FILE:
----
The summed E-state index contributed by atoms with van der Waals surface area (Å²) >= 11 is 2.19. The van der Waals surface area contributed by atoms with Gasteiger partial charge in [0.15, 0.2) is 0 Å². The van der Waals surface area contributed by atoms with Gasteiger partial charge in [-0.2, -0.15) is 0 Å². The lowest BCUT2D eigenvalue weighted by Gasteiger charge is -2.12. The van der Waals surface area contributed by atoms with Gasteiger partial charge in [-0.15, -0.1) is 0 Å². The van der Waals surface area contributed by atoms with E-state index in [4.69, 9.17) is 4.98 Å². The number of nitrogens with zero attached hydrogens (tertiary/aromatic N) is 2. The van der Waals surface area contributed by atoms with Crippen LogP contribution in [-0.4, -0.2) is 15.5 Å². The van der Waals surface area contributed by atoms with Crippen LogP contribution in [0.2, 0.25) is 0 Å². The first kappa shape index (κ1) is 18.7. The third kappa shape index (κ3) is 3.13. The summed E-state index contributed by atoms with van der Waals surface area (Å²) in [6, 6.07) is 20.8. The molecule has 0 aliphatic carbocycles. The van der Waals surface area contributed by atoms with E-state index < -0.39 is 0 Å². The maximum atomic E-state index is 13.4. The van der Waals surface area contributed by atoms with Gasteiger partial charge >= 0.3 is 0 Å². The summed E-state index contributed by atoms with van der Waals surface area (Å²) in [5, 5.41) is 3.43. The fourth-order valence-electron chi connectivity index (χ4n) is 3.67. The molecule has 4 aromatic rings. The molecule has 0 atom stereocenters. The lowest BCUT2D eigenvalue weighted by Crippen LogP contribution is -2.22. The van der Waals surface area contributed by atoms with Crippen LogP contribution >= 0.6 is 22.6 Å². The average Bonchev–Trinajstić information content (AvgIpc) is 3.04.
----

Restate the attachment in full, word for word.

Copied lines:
The summed E-state index contributed by atoms with van der Waals surface area (Å²) >= 11 is 2.19. The van der Waals surface area contributed by atoms with Gasteiger partial charge in [0.15, 0.2) is 0 Å². The van der Waals surface area contributed by atoms with Gasteiger partial charge in [-0.2, -0.15) is 0 Å². The lowest BCUT2D eigenvalue weighted by Gasteiger charge is -2.12. The van der Waals surface area contributed by atoms with Gasteiger partial charge in [-0.15, -0.1) is 0 Å². The van der Waals surface area contributed by atoms with E-state index in [4.69, 9.17) is 4.98 Å². The number of nitrogens with zero attached hydrogens (tertiary/aromatic N) is 2. The van der Waals surface area contributed by atoms with Crippen LogP contribution in [-0.4, -0.2) is 15.5 Å². The van der Waals surface area contributed by atoms with Crippen LogP contribution in [0.2, 0.25) is 0 Å². The first kappa shape index (κ1) is 18.7. The third kappa shape index (κ3) is 3.13. The summed E-state index contributed by atoms with van der Waals surface area (Å²) in [6, 6.07) is 20.8. The molecule has 0 aliphatic carbocycles. The van der Waals surface area contributed by atoms with E-state index < -0.39 is 0 Å². The maximum atomic E-state index is 13.4. The van der Waals surface area contributed by atoms with Gasteiger partial charge >= 0.3 is 0 Å². The summed E-state index contributed by atoms with van der Waals surface area (Å²) in [5, 5.41) is 3.43. The fourth-order valence-electron chi connectivity index (χ4n) is 3.67. The molecule has 4 aromatic rings. The molecule has 0 atom stereocenters. The lowest BCUT2D eigenvalue weighted by Crippen LogP contribution is -2.22. The van der Waals surface area contributed by atoms with Crippen LogP contribution >= 0.6 is 22.6 Å². The average Bonchev–Trinajstić information content (AvgIpc) is 3.04.